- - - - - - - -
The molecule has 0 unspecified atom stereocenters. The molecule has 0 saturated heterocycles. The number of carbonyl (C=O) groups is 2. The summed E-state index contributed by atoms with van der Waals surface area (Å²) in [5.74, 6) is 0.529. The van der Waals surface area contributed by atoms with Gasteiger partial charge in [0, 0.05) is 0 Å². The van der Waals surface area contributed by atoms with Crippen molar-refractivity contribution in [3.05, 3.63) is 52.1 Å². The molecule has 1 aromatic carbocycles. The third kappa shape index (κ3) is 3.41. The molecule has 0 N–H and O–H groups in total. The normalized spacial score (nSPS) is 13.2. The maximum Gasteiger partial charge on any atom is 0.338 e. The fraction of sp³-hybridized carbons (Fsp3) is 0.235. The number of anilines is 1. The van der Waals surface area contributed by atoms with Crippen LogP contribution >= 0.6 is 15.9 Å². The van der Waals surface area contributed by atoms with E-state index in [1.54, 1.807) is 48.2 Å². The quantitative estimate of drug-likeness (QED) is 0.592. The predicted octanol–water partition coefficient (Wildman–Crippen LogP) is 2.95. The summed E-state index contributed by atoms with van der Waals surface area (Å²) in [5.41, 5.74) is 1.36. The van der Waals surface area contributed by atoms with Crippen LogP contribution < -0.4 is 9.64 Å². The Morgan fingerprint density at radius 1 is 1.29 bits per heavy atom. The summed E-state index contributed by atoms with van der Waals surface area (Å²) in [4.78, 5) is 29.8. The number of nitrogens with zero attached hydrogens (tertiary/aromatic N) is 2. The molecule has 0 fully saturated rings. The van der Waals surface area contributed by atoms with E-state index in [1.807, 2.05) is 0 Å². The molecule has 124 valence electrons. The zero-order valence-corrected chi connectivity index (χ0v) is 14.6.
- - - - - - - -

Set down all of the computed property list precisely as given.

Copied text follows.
The molecule has 0 unspecified atom stereocenters. The molecule has 0 saturated heterocycles. The number of carbonyl (C=O) groups is 2. The summed E-state index contributed by atoms with van der Waals surface area (Å²) in [5.74, 6) is 0.529. The van der Waals surface area contributed by atoms with Gasteiger partial charge in [0, 0.05) is 0 Å². The van der Waals surface area contributed by atoms with Crippen molar-refractivity contribution in [3.05, 3.63) is 52.1 Å². The molecule has 1 aromatic carbocycles. The third kappa shape index (κ3) is 3.41. The molecule has 0 N–H and O–H groups in total. The normalized spacial score (nSPS) is 13.2. The maximum Gasteiger partial charge on any atom is 0.338 e. The fraction of sp³-hybridized carbons (Fsp3) is 0.235. The number of anilines is 1. The van der Waals surface area contributed by atoms with Crippen LogP contribution >= 0.6 is 15.9 Å². The van der Waals surface area contributed by atoms with E-state index in [1.54, 1.807) is 48.2 Å². The quantitative estimate of drug-likeness (QED) is 0.592. The predicted octanol–water partition coefficient (Wildman–Crippen LogP) is 2.95. The summed E-state index contributed by atoms with van der Waals surface area (Å²) in [5.41, 5.74) is 1.36. The van der Waals surface area contributed by atoms with Crippen LogP contribution < -0.4 is 9.64 Å². The Morgan fingerprint density at radius 1 is 1.29 bits per heavy atom. The summed E-state index contributed by atoms with van der Waals surface area (Å²) in [4.78, 5) is 29.8. The number of nitrogens with zero attached hydrogens (tertiary/aromatic N) is 2. The molecule has 0 fully saturated rings. The van der Waals surface area contributed by atoms with E-state index in [1.807, 2.05) is 0 Å². The molecule has 124 valence electrons. The zero-order valence-corrected chi connectivity index (χ0v) is 14.6.